- 12 +
Co-produced by Womenlink and the Feminist Film Collective Parituh, Even Little Grass Has Its Own Name was shot on 16mm film and was the first of its kind in Korea to address the issue of female office workers. The film is divided into two parts. Part 1 is about the conflicts of married female office workers who suffer from undertaking office work, housework, and childcare all at the same time. Part 2 focuses on single female workers who break away from being the traditional ‘flower of the company,’ and develop a greater sense of autonomy as they actively participate in forming a labor union.
This film is significant in that it was a collaborative effort between a feminist movement organization and a female filmmaking collective. It focuses on the fact that working conditions and gender oppression are different for married and single office workers. Furthermore, it made a fresh attempt to connect the two parts with a women’s debate sequence. The intention to reveal the working conditions and lifestyles of each female worker, and to open conversations to consider them as a community, is clearly projected in the movie title, in its content, and in its form. [KWON Eunsun]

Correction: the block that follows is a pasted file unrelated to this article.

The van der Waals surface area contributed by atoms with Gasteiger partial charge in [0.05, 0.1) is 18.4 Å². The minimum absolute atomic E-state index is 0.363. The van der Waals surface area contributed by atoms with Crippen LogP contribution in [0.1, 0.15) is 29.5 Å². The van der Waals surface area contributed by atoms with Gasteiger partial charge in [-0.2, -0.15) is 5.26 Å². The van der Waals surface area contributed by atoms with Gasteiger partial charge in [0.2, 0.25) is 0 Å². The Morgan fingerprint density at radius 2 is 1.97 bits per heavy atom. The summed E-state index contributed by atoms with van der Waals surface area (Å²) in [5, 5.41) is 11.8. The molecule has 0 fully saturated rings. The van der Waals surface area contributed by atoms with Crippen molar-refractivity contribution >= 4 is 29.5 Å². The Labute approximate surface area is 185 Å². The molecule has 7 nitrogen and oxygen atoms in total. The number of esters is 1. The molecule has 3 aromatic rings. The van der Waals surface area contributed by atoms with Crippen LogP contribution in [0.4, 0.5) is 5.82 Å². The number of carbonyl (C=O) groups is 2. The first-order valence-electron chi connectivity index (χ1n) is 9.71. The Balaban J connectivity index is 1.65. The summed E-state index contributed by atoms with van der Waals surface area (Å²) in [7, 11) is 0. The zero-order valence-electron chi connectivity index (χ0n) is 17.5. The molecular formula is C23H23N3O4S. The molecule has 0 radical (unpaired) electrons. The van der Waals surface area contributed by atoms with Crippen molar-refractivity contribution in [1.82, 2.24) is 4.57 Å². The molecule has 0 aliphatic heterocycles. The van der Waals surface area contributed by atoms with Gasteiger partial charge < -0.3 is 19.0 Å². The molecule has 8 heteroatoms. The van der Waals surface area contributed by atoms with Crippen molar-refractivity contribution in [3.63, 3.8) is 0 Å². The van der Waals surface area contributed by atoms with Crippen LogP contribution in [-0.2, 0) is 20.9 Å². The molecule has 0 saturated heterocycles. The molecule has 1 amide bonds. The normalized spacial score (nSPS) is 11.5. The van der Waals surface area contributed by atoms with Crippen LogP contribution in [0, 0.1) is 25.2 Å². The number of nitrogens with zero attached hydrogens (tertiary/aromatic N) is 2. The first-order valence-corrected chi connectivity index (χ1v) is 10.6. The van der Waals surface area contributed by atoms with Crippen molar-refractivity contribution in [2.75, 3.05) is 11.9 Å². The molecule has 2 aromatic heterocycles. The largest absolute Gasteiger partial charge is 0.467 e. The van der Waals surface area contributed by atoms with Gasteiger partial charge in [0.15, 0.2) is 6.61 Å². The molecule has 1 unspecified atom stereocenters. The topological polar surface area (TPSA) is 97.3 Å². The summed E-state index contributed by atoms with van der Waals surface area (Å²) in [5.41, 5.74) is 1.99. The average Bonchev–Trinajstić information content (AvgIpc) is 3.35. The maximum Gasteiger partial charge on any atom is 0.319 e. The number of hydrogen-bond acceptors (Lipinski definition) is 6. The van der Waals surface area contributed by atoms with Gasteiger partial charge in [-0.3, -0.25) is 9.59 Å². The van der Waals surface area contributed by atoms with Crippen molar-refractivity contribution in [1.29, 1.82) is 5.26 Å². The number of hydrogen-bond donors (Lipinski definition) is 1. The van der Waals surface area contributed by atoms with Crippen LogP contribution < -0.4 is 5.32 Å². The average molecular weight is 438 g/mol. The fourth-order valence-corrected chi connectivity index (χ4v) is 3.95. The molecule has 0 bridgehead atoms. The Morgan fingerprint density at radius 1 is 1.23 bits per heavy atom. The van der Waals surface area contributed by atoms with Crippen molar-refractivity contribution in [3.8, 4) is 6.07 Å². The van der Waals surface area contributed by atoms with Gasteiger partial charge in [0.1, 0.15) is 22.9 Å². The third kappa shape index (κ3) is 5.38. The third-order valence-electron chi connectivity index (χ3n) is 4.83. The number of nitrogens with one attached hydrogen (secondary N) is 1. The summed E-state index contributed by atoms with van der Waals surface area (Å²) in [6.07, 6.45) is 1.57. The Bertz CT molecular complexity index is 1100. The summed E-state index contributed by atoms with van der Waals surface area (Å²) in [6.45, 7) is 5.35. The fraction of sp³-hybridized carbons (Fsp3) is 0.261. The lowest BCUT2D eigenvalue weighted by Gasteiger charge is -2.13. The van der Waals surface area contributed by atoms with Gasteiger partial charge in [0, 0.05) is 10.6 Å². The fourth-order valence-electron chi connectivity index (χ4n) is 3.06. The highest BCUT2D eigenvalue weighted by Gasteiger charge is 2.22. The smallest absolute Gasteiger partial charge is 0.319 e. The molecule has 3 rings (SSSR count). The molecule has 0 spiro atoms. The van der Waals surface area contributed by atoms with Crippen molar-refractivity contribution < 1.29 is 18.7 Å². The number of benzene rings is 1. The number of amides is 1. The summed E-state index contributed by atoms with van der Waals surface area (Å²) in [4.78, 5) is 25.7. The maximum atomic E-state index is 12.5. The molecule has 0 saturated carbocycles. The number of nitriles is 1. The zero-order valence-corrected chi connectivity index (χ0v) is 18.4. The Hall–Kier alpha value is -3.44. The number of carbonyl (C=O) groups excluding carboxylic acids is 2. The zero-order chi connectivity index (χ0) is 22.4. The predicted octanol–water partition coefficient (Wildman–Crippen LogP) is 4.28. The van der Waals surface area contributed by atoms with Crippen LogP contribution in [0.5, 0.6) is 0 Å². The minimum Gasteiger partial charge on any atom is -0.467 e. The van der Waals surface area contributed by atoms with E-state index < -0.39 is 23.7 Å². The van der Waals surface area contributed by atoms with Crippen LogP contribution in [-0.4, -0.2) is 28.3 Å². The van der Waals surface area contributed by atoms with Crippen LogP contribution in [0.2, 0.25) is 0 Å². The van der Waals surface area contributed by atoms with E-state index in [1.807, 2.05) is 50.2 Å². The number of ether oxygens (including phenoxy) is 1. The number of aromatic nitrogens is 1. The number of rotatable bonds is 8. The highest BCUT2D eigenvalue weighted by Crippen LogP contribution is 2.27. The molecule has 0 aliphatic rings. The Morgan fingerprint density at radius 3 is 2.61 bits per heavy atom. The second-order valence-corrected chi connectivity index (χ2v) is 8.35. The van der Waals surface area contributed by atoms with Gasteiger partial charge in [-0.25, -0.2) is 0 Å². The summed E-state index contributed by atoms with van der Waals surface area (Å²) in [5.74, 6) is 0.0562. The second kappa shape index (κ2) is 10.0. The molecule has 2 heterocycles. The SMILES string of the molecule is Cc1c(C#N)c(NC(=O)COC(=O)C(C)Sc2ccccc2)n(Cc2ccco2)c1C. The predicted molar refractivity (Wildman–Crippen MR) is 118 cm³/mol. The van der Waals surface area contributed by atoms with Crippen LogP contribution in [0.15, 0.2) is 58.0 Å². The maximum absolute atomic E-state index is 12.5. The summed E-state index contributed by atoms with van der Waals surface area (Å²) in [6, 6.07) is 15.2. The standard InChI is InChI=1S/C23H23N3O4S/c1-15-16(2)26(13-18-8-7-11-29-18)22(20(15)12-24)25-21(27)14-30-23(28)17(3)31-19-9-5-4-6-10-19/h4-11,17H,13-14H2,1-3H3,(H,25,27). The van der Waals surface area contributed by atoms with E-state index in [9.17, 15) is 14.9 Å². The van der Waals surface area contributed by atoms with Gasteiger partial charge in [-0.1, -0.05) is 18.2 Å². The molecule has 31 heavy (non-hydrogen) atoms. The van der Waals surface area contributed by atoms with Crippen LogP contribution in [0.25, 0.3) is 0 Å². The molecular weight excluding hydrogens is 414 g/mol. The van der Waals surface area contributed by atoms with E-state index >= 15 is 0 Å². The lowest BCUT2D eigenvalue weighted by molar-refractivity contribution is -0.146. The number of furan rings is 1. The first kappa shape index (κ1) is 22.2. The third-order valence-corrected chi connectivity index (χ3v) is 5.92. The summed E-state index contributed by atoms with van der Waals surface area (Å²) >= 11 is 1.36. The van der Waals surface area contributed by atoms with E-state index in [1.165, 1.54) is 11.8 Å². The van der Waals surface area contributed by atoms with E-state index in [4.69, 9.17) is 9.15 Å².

This film is free screening. (No English subtitles provided.)
Tickets are given at the box office on the same day of the screening on a first-come, first-served basis.